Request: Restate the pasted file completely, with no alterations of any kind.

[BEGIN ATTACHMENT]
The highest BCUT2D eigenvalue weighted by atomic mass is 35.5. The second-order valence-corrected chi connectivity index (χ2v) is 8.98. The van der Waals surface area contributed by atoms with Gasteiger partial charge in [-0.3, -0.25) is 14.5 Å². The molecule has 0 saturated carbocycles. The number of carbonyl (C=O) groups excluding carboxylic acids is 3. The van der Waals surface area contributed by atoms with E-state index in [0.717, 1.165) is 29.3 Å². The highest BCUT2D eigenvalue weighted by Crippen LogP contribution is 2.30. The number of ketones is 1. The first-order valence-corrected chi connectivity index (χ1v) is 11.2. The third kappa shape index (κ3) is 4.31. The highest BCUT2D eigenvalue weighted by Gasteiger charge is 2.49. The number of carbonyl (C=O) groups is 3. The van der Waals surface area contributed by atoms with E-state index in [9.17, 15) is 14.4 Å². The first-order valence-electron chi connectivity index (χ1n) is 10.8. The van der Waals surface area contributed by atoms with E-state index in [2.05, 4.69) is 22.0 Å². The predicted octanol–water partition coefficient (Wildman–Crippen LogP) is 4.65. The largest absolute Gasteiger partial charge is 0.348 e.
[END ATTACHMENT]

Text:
The highest BCUT2D eigenvalue weighted by atomic mass is 35.5. The second-order valence-corrected chi connectivity index (χ2v) is 8.98. The van der Waals surface area contributed by atoms with Gasteiger partial charge in [-0.3, -0.25) is 14.5 Å². The molecule has 0 saturated carbocycles. The number of carbonyl (C=O) groups excluding carboxylic acids is 3. The van der Waals surface area contributed by atoms with E-state index in [0.717, 1.165) is 29.3 Å². The highest BCUT2D eigenvalue weighted by Crippen LogP contribution is 2.30. The number of ketones is 1. The first-order valence-corrected chi connectivity index (χ1v) is 11.2. The third kappa shape index (κ3) is 4.31. The highest BCUT2D eigenvalue weighted by Gasteiger charge is 2.49. The number of carbonyl (C=O) groups is 3. The van der Waals surface area contributed by atoms with E-state index in [9.17, 15) is 14.4 Å². The first-order valence-electron chi connectivity index (χ1n) is 10.8. The van der Waals surface area contributed by atoms with E-state index in [2.05, 4.69) is 22.0 Å². The predicted octanol–water partition coefficient (Wildman–Crippen LogP) is 4.65. The largest absolute Gasteiger partial charge is 0.348 e.